The mono project does a descent job of allowing .net code to run on non-windows platforms, and if M adheres to the same standards then after a given time M-written applications will be penguin-friendly as well if Microsoft can get around the MS SQL dependency.

It's 'decent' not descent (though maybe that's a Freudian slip?!?). And, Microsoft certainly *can* get around the MS SQL dependency. [Or rather they *should* be able to get around problems they've code into their own platform!!]. But, this isn't a question of capability, it is (or should be) a question of will.

I think the better question is whether anybody else can get around it (certainly so) and will care to (probably not). M sounds rather lame.

Re:TFA sucks and here's 3 serious reasons why (0)

Anonymous Coward | more than 5 years ago | (#25342651)

You fail to realize that the article actually favors machine code compiled languages over bytecode and scripting languages, for one, and they aren't saying 'M' is to replace native code, rather it will just make native coders more scarce because of the flurry of non-native languages around, e.g. all the scripting languages and .net bullshit (nothing but a cheap solution to DLL hell and to downplay the usage of undocumented features so the actual platform is easier to develop/fix). But I don't really see M take off like C# did, anyways unless the OOP people get orgasmic about modeling.

Re:TFA sucks and here's 3 serious reasons why (1)

johanatan (1159309) | more than 5 years ago | (#25342851)

Well, if it is possible for 'articles' to favor anything at all, they should say so. The quotes I pulled were pretty clear. If the author intended to say something else, then he should have. That's actually one of the reasons I thought the quality of the article was pretty low.

M burger (0)

Anonymous Coward | more than 5 years ago | (#25342553)

I don't know why I this (http://www.mcdonalds.co.uk/?f=y ) popped into my head when I heard the name M

Sell something else (-1, Troll)

Anonymous Coward | more than 5 years ago | (#25342597)

Do not learn this language. Get your boss to build your project in something else. Develop a persuasive business case; sell something else to management. It's not about what the best technology is, it never has been. It's about which technology you can sell to your boss. Sell them something, anything else. We can get rid of these microsoft fucks. They're a bunch of fucking parasites.
Go read the press release. How are they selling this? Go find what you'd rather use. Sell it better.

+1 Exactly (1)

toby (759) | more than 5 years ago | (#25342775)

thanks.

A Lot of good stuff coming from Microsoft... (1)

NullProg (70833) | more than 5 years ago | (#25342673)

Too bad my version of WGA thinks I'm a thief.

I'll code programs for Linux/Mac/Web in an open language thankyou very much.

Enjoy.

At least it doesn't start with "X" (1)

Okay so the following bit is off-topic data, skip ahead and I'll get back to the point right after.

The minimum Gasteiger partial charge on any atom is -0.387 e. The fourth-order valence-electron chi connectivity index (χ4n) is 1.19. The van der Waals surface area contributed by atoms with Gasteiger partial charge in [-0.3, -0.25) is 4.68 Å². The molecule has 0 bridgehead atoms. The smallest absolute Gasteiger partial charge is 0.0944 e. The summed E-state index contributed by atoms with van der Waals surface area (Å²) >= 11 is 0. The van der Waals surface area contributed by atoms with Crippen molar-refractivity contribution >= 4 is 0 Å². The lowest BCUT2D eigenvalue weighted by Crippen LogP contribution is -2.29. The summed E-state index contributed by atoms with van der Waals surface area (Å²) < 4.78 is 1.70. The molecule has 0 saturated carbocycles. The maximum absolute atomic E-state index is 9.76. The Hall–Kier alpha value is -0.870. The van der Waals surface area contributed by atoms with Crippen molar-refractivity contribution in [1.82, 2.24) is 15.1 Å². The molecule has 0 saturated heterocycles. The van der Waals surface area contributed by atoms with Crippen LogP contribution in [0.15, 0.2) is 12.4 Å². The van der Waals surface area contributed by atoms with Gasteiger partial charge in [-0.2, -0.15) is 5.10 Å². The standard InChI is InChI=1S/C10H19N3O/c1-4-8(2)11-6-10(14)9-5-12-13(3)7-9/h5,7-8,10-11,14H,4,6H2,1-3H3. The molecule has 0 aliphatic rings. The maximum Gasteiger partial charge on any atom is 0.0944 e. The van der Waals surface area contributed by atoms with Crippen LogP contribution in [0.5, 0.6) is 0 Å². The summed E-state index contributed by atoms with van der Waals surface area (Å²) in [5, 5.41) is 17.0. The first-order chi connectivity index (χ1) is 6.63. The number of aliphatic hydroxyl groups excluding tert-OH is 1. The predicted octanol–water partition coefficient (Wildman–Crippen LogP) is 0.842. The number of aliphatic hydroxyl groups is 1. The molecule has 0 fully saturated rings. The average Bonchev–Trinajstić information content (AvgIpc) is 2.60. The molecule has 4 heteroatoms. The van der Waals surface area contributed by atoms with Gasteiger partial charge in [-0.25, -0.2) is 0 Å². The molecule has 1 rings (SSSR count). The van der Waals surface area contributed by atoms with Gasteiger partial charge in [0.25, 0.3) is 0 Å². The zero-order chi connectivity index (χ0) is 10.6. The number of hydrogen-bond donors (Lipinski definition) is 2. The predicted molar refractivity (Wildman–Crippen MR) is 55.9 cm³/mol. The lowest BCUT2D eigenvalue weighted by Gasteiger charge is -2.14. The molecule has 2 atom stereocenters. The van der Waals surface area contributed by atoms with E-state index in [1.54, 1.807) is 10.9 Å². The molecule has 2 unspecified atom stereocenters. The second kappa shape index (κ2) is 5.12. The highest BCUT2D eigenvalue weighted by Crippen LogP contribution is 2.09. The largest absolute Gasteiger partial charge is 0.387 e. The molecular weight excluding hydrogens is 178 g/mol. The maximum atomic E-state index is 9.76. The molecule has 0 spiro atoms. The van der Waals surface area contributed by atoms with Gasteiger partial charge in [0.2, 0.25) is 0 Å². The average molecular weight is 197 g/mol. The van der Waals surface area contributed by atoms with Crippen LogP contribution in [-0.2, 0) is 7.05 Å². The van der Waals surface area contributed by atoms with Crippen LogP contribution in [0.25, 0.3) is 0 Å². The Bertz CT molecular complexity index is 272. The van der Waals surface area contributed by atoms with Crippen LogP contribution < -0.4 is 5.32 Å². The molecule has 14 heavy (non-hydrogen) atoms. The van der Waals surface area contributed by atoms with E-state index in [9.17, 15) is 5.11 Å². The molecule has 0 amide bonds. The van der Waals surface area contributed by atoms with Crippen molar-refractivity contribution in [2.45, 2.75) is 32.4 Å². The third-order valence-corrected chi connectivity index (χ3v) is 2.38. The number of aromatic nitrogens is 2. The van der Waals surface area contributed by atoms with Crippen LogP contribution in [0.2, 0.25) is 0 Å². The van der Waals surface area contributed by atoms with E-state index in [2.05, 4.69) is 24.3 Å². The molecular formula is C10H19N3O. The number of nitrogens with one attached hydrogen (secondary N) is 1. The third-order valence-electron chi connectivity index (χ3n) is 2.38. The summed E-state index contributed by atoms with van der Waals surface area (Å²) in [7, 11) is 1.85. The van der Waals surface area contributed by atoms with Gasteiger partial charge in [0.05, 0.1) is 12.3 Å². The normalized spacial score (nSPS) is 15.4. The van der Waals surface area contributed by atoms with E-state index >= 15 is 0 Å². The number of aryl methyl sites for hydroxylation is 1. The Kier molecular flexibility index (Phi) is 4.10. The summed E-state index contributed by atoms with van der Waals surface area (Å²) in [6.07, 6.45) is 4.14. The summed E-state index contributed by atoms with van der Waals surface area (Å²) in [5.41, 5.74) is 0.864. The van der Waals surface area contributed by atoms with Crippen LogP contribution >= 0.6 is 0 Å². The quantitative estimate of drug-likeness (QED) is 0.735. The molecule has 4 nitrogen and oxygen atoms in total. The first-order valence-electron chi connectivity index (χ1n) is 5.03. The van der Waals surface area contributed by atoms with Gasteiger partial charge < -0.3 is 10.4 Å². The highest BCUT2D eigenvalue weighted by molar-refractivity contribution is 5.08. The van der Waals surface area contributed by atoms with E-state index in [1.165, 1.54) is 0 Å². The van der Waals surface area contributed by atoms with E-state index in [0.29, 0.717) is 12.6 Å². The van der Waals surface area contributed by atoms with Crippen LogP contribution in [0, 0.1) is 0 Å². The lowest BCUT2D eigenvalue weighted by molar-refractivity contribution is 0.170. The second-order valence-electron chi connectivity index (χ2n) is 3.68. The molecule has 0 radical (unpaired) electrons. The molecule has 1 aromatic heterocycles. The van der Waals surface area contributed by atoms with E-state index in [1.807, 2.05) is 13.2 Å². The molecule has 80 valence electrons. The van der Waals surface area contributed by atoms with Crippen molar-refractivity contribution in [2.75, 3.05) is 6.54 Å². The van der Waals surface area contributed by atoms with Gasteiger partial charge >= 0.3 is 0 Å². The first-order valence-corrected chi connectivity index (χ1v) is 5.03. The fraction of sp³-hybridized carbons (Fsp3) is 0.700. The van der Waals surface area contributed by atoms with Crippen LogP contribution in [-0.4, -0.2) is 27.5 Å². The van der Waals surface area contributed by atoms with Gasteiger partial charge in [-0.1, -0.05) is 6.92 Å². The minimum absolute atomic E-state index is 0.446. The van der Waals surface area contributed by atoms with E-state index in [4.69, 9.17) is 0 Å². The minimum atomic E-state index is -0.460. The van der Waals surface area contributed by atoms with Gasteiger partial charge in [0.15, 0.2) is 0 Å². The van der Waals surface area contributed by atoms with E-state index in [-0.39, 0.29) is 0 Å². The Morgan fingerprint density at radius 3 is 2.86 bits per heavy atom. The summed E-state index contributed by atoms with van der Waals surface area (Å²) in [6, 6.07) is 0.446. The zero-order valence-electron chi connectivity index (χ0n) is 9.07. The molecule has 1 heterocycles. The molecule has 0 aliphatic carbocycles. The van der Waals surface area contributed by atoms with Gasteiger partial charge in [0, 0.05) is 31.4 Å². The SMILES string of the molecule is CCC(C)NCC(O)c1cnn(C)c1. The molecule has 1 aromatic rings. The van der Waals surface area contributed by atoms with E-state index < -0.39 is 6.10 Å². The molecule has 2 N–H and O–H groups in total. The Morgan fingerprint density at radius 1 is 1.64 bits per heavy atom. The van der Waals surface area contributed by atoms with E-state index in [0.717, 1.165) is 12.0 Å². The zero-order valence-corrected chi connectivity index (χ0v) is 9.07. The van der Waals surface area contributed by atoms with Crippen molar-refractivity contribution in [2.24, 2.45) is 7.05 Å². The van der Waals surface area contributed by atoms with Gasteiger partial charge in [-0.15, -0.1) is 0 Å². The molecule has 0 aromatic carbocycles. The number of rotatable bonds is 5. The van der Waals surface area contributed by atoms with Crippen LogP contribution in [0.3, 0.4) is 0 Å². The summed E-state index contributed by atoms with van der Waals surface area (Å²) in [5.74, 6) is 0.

DrVomact (726065) | more than 5 years ago | (#25342689)

I didn't RTFM, as I can't bring myself to care about a new programming language proposed by Microsoft, but I am buoyed by the fact that the new language begins with something other than the letter "X". In fact, I feel that this letter has been so overused that it should be officially deprecated by the W3C. Obviously, we have to "grandfather" existing X foo; renaming "XML" to "EKSML", "XSLT" to "EKSLT", and so forth would merely result in a much more valuable resource—the letter E—becoming raddled through overuse. But, read my lips, No more new Ekses!

This message has been brought to you by the letters [A-WYZa-wyz], who think we could get along just fine with a 25 letter alphabet.

M has been an ISO and ANSI-standard language (4, Informative)

dpbsmith (263124) | more than 5 years ago | (#25342711)

...for decades. It has been an official alternate name for MUMPS, ANSI standard X11.1, since 1995, while MUMPS itself goes back to 1966. It has been available for virtually every important platform, including but certainly not limited to Windows, for decades. I believe it is still the programming language used by the Veterans Administration. It is the foundation of Intersystem's corporations Cache development platform, and a (much-modified) form of it underlies the product line of Medical Information Technology (Meditech).

Meditech's revenues are something in the range of $350 million, Intersystems' were about $140 million in 2003. That ain't Microsoft but that ain't hay, either.

Regardless of what the legal rights and wrongs might be--I'm not sure whether the ISO and ANSI standards are still current--it just arrogant and tacky and lame for Microsoft to have appropriated this well-established, decades-old language name, particularly when they're so pugnacious about defending their own rights to an ordinary English plural noun.

New spy weapons (1)

gmuslera (3436) | more than 5 years ago | (#25342743)